Change search
ReferencesLink to record
Permanent link

Direct link
Causes of back-trap mottle in lithographic offset prints on coated papers
Karlstad University, Faculty of Health, Science and Technology (starting 2013), Department of Engineering and Chemical Sciences.
2016 (English)In: TAPPI Journal, ISSN 0734-1415, Vol. 15, no 2, 91-101 p.Article in journal (Refereed) PublishedText
Abstract [en]

Back-trap mottle is a common and serious print quality problem in lithographic offset printing of coated papers. It is caused by nonuniform ink retransfer from an already printed surface when it passes through a subsequent printing nip with the print in contact with the rubber blanket in that nip. A nonuniform surface porosity gives rise to mottle. A key parameter in mottling contexts is the coating mass distribution, which must be uniform. Good relationships between mottle and mass distribution have also been reported; the mottle pattern coincides with that of the coating mass distribution. High blade pressures, compressible base papers, and high water pick-up between application and metering, which plasticizes the paper, yield uniform mass distributions, but these parameters might have a detrimental effect on the runnability in blade coating in terms of web breaks. The general opinion has been that nonuniform surface porosity is caused by binder migration and enrichment of binder in the coating surface, more in the high coat weight areas and less in the low coat weight areas. Recent research has suggested that a more probable mechanism is depletion of binder in the coating surface. Nonuniform shrinkage of the pigment matrix (filter cake) formed during the consolidation between the first critical concentration (FCC) and the second critical concentration (SCC) is another possible mechanism. Relevant relaxation times for latex and the time scales for consolidation show that the high coat weight areas shrink more than the low coat weight areas in the coating layer. A recent pilot-scale experiment has shown that the drying strategy did not affect the differences in shrinkage between high and low coat weight areas. The drying strategy has a pronounced impact on mottle. A high evaporation rate at the beginning of the evaporation results in less mottle than a low evaporation rate. The least mottle is obtained if the drying is performed with a gap in the course of evaporation between the FCC and the SCC.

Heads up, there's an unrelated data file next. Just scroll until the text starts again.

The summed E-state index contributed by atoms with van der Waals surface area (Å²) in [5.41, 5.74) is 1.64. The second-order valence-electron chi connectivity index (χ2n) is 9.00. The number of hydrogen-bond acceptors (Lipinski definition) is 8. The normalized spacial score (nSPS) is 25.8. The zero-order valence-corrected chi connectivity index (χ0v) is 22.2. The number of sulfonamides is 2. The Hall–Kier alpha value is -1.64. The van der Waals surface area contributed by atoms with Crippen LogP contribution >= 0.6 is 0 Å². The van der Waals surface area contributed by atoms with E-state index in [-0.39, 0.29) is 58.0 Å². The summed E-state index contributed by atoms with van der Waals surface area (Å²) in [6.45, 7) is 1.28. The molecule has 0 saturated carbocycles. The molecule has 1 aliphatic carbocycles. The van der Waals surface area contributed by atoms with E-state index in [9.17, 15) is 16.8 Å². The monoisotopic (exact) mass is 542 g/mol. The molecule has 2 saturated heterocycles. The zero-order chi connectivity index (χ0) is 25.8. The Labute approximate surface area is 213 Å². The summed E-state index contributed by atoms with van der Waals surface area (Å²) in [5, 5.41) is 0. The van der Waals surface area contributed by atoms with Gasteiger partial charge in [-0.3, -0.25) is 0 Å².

Place, publisher, year, edition, pages
2016. Vol. 15, no 2, 91-101 p.
National Category
Chemical Engineering
Research subject
Chemical Engineering
URN: urn:nbn:se:kau:diva-41680ISI: 000371621000004OAI: diva2:919345
Available from: 2016-04-13 Created: 2016-04-13 Last updated: 2016-04-13Bibliographically approved

Open Access in DiVA

No full text

By organisation
Department of Engineering and Chemical Sciences
In the same journal
TAPPI Journal
Chemical Engineering

Search outside of DiVA

GoogleGoogle Scholar

Total: 21 hits
ReferencesLink to record
Permanent link

Direct link